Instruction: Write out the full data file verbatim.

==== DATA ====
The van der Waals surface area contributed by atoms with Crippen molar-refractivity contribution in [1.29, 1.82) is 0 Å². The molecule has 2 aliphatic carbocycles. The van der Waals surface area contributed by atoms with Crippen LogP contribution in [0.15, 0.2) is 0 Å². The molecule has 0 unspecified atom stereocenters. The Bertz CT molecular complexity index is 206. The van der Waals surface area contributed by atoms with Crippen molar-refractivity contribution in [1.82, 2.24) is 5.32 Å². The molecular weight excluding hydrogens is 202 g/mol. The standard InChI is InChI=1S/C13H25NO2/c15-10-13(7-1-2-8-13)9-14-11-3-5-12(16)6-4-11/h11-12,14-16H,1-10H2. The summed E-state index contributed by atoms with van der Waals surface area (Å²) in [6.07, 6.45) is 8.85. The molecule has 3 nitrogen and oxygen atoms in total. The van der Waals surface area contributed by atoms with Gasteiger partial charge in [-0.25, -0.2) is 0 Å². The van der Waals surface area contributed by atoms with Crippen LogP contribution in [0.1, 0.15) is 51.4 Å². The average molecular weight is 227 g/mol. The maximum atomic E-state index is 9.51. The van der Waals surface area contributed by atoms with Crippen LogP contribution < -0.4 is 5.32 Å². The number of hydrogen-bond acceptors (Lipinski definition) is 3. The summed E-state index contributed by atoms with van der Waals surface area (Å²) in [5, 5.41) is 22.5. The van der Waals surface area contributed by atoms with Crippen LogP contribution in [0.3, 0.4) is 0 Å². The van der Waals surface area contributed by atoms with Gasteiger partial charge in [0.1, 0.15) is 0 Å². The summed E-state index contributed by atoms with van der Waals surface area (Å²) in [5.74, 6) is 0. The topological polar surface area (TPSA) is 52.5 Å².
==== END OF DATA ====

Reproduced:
The van der Waals surface area contributed by atoms with Crippen molar-refractivity contribution in [1.29, 1.82) is 0 Å². The molecule has 2 aliphatic carbocycles. The van der Waals surface area contributed by atoms with Crippen LogP contribution in [0.15, 0.2) is 0 Å². The molecule has 0 unspecified atom stereocenters. The Bertz CT molecular complexity index is 206. The van der Waals surface area contributed by atoms with Crippen molar-refractivity contribution in [1.82, 2.24) is 5.32 Å². The molecular weight excluding hydrogens is 202 g/mol. The standard InChI is InChI=1S/C13H25NO2/c15-10-13(7-1-2-8-13)9-14-11-3-5-12(16)6-4-11/h11-12,14-16H,1-10H2. The summed E-state index contributed by atoms with van der Waals surface area (Å²) in [6.07, 6.45) is 8.85. The molecule has 3 nitrogen and oxygen atoms in total. The van der Waals surface area contributed by atoms with Gasteiger partial charge in [-0.25, -0.2) is 0 Å². The van der Waals surface area contributed by atoms with Crippen LogP contribution in [0.1, 0.15) is 51.4 Å². The average molecular weight is 227 g/mol. The maximum atomic E-state index is 9.51. The van der Waals surface area contributed by atoms with Crippen LogP contribution < -0.4 is 5.32 Å². The number of hydrogen-bond acceptors (Lipinski definition) is 3. The summed E-state index contributed by atoms with van der Waals surface area (Å²) in [5, 5.41) is 22.5. The van der Waals surface area contributed by atoms with Crippen LogP contribution in [0.3, 0.4) is 0 Å². The van der Waals surface area contributed by atoms with Gasteiger partial charge in [0.1, 0.15) is 0 Å². The summed E-state index contributed by atoms with van der Waals surface area (Å²) in [5.74, 6) is 0. The topological polar surface area (TPSA) is 52.5 Å².